Mark Cady A shopper arrives at a Kohl's store in West Des Moines, Iowa, Thursday, Feb. 25, 2021. Kohl's says a recent offer to buy the department store chain undervalues its business, and it is using a shareholder rights plan to block any hostile takeover. The shareholder rights plan is effective immediately and expires in one year. (AP Photo/Charlie Neibergall, File)

NEW YORK (AP) – Kohl's says a recent offer to buy the department store chain undervalues its business and says it is using a shareholder rights plan to block any hostile takeover.

The company said Friday that the shareholder rights plan, known as the "poison pill," is effective immediately and will expire on Feb. 2, 2023.

"We are confident in Kohl's transformational strategy and we anticipate that its continued execution will result in significant value creation," Kohl's Chairman Frank Sica said in a statement. "The board is committed to acting in the best interests of our shareholders and will continue to closely evaluate any opportunities for value creation."

The move comes as Kohl's has received multiple buyout offers in recent weeks. Sycamore Partners, a private equity firm, reportedly approached Kohl's last month about a potential deal. A group called Acacia Research, backed by activist hedge fund Starboard Value LP, offered $64 per share, or about $9 billion.

At the time, Menomonee Falls, Wisconsin-based Kohl's Corp. said its board was reviewing the offers.

Just a week ago, activist hedge fund Macellum Advisors released a letter urging Kohl's to explore strategic options, including a sale, if the chain doesn't take action to improve its business and raise its share price. The investor said it plans to nominate a slate of director candidates at this year's Kohl's shareholder meeting unless Kohl's decides to embrace some changes.

Macellum Advisors, which owns nearly 5 percent of Kohl's outstanding common stock, issued a statement hours later saying it was "disappointed and shocked by Kohl's hasty rejection of the confirmed signs of interest.

Jonathan Duskin, Macellum's managing partner, said, "This morning's rejection merely demonstrates to us that the majority of the board is entrenched and lacks objectivity when evaluating value-maximizing sales opportunities associated with management's historically ineffective stand-alone program. " We doubt that stakeholders were given adequate consideration or access to the type of information needed to manage, data room and inform upward adjustment bids."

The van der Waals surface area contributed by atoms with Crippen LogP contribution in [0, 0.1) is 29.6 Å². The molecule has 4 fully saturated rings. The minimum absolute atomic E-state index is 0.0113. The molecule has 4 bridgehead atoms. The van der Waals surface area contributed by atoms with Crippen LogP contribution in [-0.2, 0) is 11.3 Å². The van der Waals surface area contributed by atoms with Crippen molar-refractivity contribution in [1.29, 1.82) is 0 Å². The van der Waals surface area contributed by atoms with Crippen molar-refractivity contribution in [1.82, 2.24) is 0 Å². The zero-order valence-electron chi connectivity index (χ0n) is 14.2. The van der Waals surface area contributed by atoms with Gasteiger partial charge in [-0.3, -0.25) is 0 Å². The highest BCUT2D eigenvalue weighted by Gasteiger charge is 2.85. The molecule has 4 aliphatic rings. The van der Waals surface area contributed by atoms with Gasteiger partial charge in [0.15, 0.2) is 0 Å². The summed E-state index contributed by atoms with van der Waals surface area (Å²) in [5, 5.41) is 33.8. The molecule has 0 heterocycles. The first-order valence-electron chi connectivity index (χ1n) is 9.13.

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In addition, Duskin said, the board does not appear to have authorized its bankers to investigate the market and engage in substantive dialogue with other logical pursuers. He pledged that the company would work to prevent the current board from "continuing to cool the normal sales process.

In April 2021, Coors announced that it would add three independent members to its board of directors as part of an agreement with a major activist investor group that includes Macellum. In addition to Macellum, the group includes Ancora Holdings, Legion Partners Asset Management and 4010 Capital.

The retailer said Friday that it has appointed its finance committee to lead the ongoing review of any letters of intent. The committee is comprised of only independent directors. Kohl's and the board are also working with financial advisers, including Goldman Sachs and PJT Partners, and have asked Goldman Sachs to engage with interested parties.

The company will present its plans to investors at an investor conference on March 7.

Cole's shares rose more than 2 percent, or $1.28, to $59.86 in afternoon trading Friday.

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